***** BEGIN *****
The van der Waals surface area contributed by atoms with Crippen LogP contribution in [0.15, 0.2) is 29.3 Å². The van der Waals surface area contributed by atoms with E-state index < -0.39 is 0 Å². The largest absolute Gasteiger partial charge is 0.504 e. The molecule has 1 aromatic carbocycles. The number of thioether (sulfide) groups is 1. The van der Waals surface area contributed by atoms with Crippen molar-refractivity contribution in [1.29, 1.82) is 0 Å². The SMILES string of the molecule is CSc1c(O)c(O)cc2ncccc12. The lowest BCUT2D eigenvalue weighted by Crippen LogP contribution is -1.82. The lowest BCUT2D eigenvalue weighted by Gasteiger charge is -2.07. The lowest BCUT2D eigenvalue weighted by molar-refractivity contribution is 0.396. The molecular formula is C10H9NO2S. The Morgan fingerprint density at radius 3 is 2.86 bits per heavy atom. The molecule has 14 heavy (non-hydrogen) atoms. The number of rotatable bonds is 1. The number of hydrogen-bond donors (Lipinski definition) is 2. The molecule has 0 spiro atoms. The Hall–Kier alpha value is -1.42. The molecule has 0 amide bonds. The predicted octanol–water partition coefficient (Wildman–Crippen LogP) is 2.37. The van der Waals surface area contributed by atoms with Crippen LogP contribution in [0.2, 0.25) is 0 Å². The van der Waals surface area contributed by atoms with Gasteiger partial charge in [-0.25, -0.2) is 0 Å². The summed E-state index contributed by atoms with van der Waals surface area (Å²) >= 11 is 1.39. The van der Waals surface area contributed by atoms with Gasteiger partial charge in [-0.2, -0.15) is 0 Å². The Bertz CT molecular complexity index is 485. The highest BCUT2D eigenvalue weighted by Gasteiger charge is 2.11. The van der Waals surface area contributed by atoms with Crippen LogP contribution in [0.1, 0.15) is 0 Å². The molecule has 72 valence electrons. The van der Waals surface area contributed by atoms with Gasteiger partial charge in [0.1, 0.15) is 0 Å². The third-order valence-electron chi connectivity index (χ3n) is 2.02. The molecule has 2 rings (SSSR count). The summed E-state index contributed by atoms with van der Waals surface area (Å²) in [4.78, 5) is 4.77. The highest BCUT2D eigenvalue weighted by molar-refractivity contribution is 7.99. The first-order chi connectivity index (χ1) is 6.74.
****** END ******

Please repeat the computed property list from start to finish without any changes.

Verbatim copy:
The van der Waals surface area contributed by atoms with Crippen LogP contribution in [0.15, 0.2) is 29.3 Å². The van der Waals surface area contributed by atoms with E-state index < -0.39 is 0 Å². The largest absolute Gasteiger partial charge is 0.504 e. The molecule has 1 aromatic carbocycles. The number of thioether (sulfide) groups is 1. The van der Waals surface area contributed by atoms with Crippen molar-refractivity contribution in [1.29, 1.82) is 0 Å². The SMILES string of the molecule is CSc1c(O)c(O)cc2ncccc12. The lowest BCUT2D eigenvalue weighted by Crippen LogP contribution is -1.82. The lowest BCUT2D eigenvalue weighted by Gasteiger charge is -2.07. The lowest BCUT2D eigenvalue weighted by molar-refractivity contribution is 0.396. The molecular formula is C10H9NO2S. The Morgan fingerprint density at radius 3 is 2.86 bits per heavy atom. The molecule has 14 heavy (non-hydrogen) atoms. The number of rotatable bonds is 1. The number of hydrogen-bond donors (Lipinski definition) is 2. The molecule has 0 spiro atoms. The Hall–Kier alpha value is -1.42. The molecule has 0 amide bonds. The predicted octanol–water partition coefficient (Wildman–Crippen LogP) is 2.37. The van der Waals surface area contributed by atoms with Crippen LogP contribution in [0.2, 0.25) is 0 Å². The van der Waals surface area contributed by atoms with Gasteiger partial charge in [-0.25, -0.2) is 0 Å². The summed E-state index contributed by atoms with van der Waals surface area (Å²) >= 11 is 1.39. The van der Waals surface area contributed by atoms with Gasteiger partial charge in [-0.2, -0.15) is 0 Å². The Bertz CT molecular complexity index is 485. The highest BCUT2D eigenvalue weighted by Gasteiger charge is 2.11. The van der Waals surface area contributed by atoms with Crippen LogP contribution in [0.1, 0.15) is 0 Å². The molecule has 72 valence electrons. The van der Waals surface area contributed by atoms with Gasteiger partial charge in [0.1, 0.15) is 0 Å². The third-order valence-electron chi connectivity index (χ3n) is 2.02. The molecule has 2 rings (SSSR count). The summed E-state index contributed by atoms with van der Waals surface area (Å²) in [4.78, 5) is 4.77. The highest BCUT2D eigenvalue weighted by molar-refractivity contribution is 7.99. The first-order chi connectivity index (χ1) is 6.74.